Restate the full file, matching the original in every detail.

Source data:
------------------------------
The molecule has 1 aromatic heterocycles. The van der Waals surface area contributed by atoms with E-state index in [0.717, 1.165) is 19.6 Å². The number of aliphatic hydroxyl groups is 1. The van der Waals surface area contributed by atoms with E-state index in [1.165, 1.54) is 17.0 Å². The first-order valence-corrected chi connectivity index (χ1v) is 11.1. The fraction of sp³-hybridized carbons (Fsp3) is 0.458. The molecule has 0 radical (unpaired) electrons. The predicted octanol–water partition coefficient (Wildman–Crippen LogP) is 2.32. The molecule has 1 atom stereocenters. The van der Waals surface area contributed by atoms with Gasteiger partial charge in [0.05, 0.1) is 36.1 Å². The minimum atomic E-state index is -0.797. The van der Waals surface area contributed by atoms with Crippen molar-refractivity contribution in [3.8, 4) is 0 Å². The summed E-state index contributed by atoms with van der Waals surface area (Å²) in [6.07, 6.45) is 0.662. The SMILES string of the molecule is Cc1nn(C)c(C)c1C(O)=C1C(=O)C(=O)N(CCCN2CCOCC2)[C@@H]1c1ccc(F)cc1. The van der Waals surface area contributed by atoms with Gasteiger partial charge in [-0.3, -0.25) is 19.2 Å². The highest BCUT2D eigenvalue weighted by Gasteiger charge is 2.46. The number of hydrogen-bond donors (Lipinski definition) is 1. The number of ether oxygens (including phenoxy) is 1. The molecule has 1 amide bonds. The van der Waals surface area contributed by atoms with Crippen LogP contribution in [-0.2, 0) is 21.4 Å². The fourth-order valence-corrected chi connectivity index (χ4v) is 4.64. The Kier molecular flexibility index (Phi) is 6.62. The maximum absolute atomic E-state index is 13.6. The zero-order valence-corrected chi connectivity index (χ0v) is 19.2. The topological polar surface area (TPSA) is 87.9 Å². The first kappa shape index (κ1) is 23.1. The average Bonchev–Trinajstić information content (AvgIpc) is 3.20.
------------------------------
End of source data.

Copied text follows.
The molecule has 1 aromatic heterocycles. The van der Waals surface area contributed by atoms with E-state index in [0.717, 1.165) is 19.6 Å². The number of aliphatic hydroxyl groups is 1. The van der Waals surface area contributed by atoms with E-state index in [1.165, 1.54) is 17.0 Å². The first-order valence-corrected chi connectivity index (χ1v) is 11.1. The fraction of sp³-hybridized carbons (Fsp3) is 0.458. The molecule has 0 radical (unpaired) electrons. The predicted octanol–water partition coefficient (Wildman–Crippen LogP) is 2.32. The molecule has 1 atom stereocenters. The van der Waals surface area contributed by atoms with Gasteiger partial charge in [0.05, 0.1) is 36.1 Å². The minimum atomic E-state index is -0.797. The van der Waals surface area contributed by atoms with Crippen molar-refractivity contribution in [3.8, 4) is 0 Å². The summed E-state index contributed by atoms with van der Waals surface area (Å²) in [6.07, 6.45) is 0.662. The SMILES string of the molecule is Cc1nn(C)c(C)c1C(O)=C1C(=O)C(=O)N(CCCN2CCOCC2)[C@@H]1c1ccc(F)cc1. The van der Waals surface area contributed by atoms with Gasteiger partial charge in [-0.3, -0.25) is 19.2 Å². The highest BCUT2D eigenvalue weighted by Gasteiger charge is 2.46. The number of hydrogen-bond donors (Lipinski definition) is 1. The number of ether oxygens (including phenoxy) is 1. The molecule has 1 amide bonds. The van der Waals surface area contributed by atoms with Crippen LogP contribution in [-0.2, 0) is 21.4 Å². The fourth-order valence-corrected chi connectivity index (χ4v) is 4.64. The Kier molecular flexibility index (Phi) is 6.62. The maximum absolute atomic E-state index is 13.6. The zero-order valence-corrected chi connectivity index (χ0v) is 19.2. The topological polar surface area (TPSA) is 87.9 Å². The first kappa shape index (κ1) is 23.1. The average Bonchev–Trinajstić information content (AvgIpc) is 3.20.